Nice to meet you Unbounded. 
mirandaae
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 12022010 21:06
OP, you've angered the mathmos.

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 12022010 21:09
(Original post by generalebriety)
Good thoughts. Few criticisms, then. What about 99 + 3? 999 + 3? Can you find some general way of explaining what happens when we have to take up a new 'column'? Also, as far as I can see, you've attempted to explain here that every multiple of 3 has digits that add up to a multiple of 3, but not conversely; can you prove that everything that has digits that add up to a multiple of 3 is a multiple of 3? (Equivalently, can you prove that if something isn't a multiple of 3 then its digits don't add up to a multiple of 3?)
Erm sorry i was a bit vague but the solution to the '9999' is consideredthe concept if we have a number with all digits 9, eg 9999. then it will make a transition into a number with 1 as the preceeding digit followed by 2 as the last digit, this will always results into sum of 3. I see what you mean about the converse. I enjoy talking about this to you but eastenders is on so maybe in 30 minutes., thnx!!! 
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 12022010 21:09
The concept of proof is one of the most difficult things for young people to begin to understand. A very large majority of the population of this country would agree that if you show something is true for five cases, then it must always be true. The idea that this might not be true for the sixth (or any subsequent case) would simply not occur to them.
Similarly, most people would be satisfied that drawing a triangle, measuring the angles and adding them together constitutes a proof that the angles in a triangle sum to 180 degrees. 
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 12022010 21:10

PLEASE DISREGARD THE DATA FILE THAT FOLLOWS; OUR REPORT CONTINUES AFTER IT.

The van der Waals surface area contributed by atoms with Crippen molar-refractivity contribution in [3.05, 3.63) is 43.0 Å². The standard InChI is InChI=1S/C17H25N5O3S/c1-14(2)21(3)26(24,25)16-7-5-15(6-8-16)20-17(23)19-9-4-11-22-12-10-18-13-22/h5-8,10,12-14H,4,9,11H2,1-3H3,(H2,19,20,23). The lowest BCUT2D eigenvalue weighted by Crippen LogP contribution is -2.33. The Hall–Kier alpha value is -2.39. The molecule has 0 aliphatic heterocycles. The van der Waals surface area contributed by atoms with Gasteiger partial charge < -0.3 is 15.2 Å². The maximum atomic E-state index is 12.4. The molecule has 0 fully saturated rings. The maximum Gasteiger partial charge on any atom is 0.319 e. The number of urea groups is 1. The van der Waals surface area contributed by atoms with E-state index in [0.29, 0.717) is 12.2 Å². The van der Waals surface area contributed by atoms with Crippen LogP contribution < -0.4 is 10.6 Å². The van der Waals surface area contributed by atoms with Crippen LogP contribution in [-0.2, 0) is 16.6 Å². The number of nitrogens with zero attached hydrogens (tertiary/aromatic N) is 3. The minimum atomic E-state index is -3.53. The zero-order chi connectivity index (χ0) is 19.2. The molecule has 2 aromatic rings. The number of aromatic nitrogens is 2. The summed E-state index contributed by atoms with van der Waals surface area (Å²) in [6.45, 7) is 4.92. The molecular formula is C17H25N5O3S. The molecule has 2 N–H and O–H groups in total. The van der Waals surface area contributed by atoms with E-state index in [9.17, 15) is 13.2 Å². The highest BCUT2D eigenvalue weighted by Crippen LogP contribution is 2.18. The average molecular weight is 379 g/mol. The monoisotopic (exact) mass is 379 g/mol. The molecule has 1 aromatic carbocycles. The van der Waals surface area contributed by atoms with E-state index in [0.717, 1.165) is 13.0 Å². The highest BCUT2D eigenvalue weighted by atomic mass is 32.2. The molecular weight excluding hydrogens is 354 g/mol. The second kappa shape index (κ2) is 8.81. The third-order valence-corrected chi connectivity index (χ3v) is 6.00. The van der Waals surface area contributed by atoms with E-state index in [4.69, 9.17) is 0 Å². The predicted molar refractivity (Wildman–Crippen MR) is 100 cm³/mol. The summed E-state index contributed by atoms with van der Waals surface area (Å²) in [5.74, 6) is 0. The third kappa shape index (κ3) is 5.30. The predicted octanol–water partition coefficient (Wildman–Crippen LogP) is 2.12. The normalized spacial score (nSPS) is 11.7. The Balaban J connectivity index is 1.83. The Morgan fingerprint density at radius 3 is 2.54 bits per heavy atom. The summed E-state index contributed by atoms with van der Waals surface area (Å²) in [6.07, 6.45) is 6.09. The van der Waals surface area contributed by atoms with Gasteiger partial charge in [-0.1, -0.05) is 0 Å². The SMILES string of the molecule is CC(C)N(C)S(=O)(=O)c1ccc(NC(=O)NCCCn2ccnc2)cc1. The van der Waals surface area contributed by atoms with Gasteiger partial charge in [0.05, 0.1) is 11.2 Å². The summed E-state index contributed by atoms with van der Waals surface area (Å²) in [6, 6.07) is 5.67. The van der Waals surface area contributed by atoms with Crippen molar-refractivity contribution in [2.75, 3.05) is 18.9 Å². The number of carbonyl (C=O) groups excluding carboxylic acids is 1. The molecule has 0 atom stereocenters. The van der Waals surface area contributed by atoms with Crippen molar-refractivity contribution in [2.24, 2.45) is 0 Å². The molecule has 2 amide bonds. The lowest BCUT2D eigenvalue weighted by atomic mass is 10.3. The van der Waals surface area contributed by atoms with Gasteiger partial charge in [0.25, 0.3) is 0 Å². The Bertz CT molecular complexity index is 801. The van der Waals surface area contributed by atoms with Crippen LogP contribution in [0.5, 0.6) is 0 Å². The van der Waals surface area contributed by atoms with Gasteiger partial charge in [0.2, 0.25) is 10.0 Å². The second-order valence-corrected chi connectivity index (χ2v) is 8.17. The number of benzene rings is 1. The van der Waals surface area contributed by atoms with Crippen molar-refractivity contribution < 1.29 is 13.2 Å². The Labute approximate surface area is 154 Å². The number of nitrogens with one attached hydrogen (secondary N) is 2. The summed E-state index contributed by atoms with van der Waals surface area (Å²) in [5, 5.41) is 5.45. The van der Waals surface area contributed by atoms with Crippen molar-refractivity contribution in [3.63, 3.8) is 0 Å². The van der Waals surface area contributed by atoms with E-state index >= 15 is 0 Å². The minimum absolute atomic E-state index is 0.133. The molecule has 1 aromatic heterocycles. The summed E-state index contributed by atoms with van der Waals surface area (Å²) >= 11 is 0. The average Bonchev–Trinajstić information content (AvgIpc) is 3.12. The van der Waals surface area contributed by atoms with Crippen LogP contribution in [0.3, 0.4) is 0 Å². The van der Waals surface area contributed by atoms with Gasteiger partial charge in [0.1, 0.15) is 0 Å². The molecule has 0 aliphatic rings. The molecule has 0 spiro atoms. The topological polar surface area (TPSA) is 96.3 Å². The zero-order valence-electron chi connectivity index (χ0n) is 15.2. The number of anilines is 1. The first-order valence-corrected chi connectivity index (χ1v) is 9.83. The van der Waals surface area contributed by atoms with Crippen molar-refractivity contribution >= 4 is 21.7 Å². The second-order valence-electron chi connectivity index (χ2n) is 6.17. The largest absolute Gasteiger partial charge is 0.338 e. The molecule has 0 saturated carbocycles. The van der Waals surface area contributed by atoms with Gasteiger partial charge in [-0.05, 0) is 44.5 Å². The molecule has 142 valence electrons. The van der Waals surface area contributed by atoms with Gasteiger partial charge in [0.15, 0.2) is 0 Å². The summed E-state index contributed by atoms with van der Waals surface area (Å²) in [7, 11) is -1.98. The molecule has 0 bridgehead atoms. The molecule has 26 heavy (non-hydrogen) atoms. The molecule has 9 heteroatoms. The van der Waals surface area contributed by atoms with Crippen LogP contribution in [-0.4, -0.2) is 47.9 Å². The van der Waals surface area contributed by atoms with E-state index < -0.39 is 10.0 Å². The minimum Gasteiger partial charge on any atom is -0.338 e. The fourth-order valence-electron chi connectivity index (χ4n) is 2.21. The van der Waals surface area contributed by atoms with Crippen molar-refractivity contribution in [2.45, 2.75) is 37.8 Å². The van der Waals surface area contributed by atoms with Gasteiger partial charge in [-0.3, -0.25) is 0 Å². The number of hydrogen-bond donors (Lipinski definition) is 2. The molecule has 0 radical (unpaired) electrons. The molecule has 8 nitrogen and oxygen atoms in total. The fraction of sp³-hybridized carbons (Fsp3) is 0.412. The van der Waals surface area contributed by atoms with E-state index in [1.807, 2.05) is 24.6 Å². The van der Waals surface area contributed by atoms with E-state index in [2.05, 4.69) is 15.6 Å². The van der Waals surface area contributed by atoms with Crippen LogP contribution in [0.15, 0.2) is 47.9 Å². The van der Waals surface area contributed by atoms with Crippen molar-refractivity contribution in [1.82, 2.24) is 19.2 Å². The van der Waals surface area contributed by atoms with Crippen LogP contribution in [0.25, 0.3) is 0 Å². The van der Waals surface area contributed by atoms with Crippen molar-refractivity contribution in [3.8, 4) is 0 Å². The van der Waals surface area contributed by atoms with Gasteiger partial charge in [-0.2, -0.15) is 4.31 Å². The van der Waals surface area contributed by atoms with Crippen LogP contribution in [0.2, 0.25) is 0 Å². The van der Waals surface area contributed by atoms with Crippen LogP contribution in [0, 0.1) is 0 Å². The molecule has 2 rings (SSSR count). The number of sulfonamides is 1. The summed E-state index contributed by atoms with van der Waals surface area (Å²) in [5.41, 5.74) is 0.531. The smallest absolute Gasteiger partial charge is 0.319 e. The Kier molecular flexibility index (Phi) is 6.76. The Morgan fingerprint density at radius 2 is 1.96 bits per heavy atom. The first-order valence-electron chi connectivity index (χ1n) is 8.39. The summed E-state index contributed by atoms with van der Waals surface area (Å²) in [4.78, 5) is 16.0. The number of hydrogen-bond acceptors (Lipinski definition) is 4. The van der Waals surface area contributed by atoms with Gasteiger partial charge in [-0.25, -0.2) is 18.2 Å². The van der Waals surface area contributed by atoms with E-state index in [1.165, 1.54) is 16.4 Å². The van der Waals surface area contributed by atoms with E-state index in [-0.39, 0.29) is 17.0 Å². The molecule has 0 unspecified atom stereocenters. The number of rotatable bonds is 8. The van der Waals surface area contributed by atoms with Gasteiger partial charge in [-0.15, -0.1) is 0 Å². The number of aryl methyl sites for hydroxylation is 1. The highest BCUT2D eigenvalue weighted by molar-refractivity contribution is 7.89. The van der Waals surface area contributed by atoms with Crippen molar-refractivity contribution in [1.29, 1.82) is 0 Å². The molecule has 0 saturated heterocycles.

The way i'd do it (without using modulus stuff) is as follows:
(using 4 digit numbers as my example)
any 4 digit number abcd can be written as 1000a + 100b + 10c + d (for larger numbers add more powers of 10.)
seperate these to a + b + c + d + 999a + 99b + 9c, then factorise
a+b+c+d + 3(333a + 33b + 3c)
3(333a + 33b + 3c) is a multiple of 3 and hence divisible by three. For the whole thing to be divisible by 3, a + b + c + d must also be divisible by 3. Exactly the same thing works with pulling out 9, only a + b + c + d must be divisible by 9.
You can change this slightly to check for divisibility by 11 
1000a + 100b + 10c + d = a + b  c + d + 1001a + 99b + 11c = a + b c + d + 11(91a + 9b +c)
Hence if a +b c +d is divisible by 11, then so is abcd. (the pattern continues so for a 7 digit it would be a  b + c  d + e  f + g) 
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 12022010 21:13
(Original post by JAKstriked)
noob.
Nice to meet you Unbounded. 
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 12022010 21:14
I think the answer is 4.

EDIT: Who is/What is PMT? Thanks anyway!Last edited by LAURA459; 14022010 at 14:50. 
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 12022010 21:14
(Original post by stephen_kingevans)
Hmm good point, that's that theory out the window 
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 12022010 21:15
(Original post by milliondollarcorpse)
It's even in the wrong forum...